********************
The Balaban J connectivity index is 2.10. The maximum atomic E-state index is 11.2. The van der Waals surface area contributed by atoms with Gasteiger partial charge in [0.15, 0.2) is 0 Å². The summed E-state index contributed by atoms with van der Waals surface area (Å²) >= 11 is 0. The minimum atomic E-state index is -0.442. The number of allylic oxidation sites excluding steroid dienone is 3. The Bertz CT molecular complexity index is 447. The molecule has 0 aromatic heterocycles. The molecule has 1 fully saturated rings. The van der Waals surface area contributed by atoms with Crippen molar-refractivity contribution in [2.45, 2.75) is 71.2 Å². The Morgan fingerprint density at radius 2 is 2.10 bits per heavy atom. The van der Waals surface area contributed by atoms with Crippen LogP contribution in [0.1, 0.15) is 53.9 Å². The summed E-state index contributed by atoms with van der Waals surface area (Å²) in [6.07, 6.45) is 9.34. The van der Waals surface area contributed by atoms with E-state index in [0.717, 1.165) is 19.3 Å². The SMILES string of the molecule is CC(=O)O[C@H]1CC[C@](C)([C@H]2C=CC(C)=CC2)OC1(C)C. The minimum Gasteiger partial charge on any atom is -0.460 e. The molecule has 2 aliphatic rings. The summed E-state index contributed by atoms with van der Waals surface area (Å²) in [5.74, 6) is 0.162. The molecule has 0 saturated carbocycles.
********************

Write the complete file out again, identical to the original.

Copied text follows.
The Balaban J connectivity index is 2.10. The maximum atomic E-state index is 11.2. The van der Waals surface area contributed by atoms with Gasteiger partial charge in [0.15, 0.2) is 0 Å². The summed E-state index contributed by atoms with van der Waals surface area (Å²) >= 11 is 0. The minimum atomic E-state index is -0.442. The number of allylic oxidation sites excluding steroid dienone is 3. The Bertz CT molecular complexity index is 447. The molecule has 0 aromatic heterocycles. The molecule has 1 fully saturated rings. The van der Waals surface area contributed by atoms with Crippen molar-refractivity contribution in [2.45, 2.75) is 71.2 Å². The Morgan fingerprint density at radius 2 is 2.10 bits per heavy atom. The van der Waals surface area contributed by atoms with Crippen LogP contribution in [0.1, 0.15) is 53.9 Å². The summed E-state index contributed by atoms with van der Waals surface area (Å²) in [6.07, 6.45) is 9.34. The van der Waals surface area contributed by atoms with E-state index in [0.717, 1.165) is 19.3 Å². The SMILES string of the molecule is CC(=O)O[C@H]1CC[C@](C)([C@H]2C=CC(C)=CC2)OC1(C)C. The minimum Gasteiger partial charge on any atom is -0.460 e. The molecule has 2 aliphatic rings. The summed E-state index contributed by atoms with van der Waals surface area (Å²) in [5.74, 6) is 0.162. The molecule has 0 saturated carbocycles.